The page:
“About six years………”
The doctor kept speaking but the words evaporated into thin air as Julie quickly did mental math to figure out what ages her children would be when she died. Flashes of all the events she would miss flitted across her mind. Julie had been diagnosed with multiple myeloma.
In December of 2018 her journey began, all of this because she had severe back pain and was extremely tired. Once it became difficult to walk she went in for an MRI and was told she needed to go to the emergency room because a tumor had broken her spine and she could potentially be paralyzed. After the surgery it took the doctors an additional 24 hours to diagnose her. multiple myeloma is rare in young patients, no one suspected a young mother of two could possibly have it. Most people who develop myeloma are 50 years or older. Yet, there she was.
After the surgery, Julie needed to learn to walk again. Doing daily routine tasks that helped improve her balance, strengthen her muscles and build her confidence, she slowly learned to walk again. Her family and friends supported her through every missed and made step of the way. A vision board and journaling helped her stay hopeful. She spent 2019 fighting and worrying. She started treatment on Christmas Eve; a previously joyous occasion was instead filled with anxiety. Five months later, in May of 2019, she would receive a stem cell transplant. While they were her own stem cells, she was too scared to learn about the process and she spent months anxious about what her journey would entail.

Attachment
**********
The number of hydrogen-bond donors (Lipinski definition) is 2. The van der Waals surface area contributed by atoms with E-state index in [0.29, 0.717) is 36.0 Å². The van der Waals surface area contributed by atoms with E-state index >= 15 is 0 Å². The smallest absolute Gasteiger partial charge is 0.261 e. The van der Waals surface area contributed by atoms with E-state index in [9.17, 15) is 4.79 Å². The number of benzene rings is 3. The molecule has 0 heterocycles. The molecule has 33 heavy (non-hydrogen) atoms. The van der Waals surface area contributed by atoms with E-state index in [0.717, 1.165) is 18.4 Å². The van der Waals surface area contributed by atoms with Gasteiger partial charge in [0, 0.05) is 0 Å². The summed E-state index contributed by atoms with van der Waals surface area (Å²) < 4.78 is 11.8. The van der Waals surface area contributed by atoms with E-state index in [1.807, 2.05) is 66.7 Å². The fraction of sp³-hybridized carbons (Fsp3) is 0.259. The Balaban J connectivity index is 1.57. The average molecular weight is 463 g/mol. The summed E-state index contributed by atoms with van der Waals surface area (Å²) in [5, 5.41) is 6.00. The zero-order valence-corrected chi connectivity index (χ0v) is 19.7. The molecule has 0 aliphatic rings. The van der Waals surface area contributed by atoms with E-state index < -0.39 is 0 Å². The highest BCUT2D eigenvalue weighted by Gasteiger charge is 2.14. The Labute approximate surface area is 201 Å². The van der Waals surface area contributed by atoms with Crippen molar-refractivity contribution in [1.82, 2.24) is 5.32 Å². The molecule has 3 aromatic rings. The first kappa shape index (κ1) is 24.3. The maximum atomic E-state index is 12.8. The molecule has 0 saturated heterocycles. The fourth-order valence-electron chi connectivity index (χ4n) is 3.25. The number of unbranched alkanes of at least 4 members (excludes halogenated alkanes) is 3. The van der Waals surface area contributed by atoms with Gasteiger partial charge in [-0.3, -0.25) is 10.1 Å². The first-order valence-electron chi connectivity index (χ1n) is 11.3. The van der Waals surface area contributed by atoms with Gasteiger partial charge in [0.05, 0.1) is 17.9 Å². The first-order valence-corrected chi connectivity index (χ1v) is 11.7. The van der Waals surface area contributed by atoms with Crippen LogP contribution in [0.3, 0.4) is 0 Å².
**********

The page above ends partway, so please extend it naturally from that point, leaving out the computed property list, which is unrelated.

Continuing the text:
Julie wanted to share her story because there are people who do not fit into the normal categories of cancer patients. Those you don't expect to get certain cancers, but still do. These people feel alone in their journey, and face certain struggles that others do not. Due to her age, Julie needs to take a pregnancy test every month in order to refill her daily maintenance medicine and has even faced multiple false positive pregnancy tests which have resulted in her having to stop treatment.
Doctors believe this phenomenon is caused by multiple myeloma cells, but there are few cases with this reaction because so few people the same age as Julie have been diagnosed with multiple myeloma. Julie once met another woman, similar to her in age that had been diagnosed with multiple myeloma and for a moment she didn't feel so alone. The two bonded and shared stories of their struggles, and found a level of understanding and connection. Everyone deserves understanding. And everyone deserves to be understood.
Currently, Julie is in recovery and wants everyone to know that every journey is different. A statistic is simply that, a number. She hopes that by sharing her story, more people will find a place in the cancer community, and connections can be created.
Written by LLS Story Volunteer, Naomi Boxman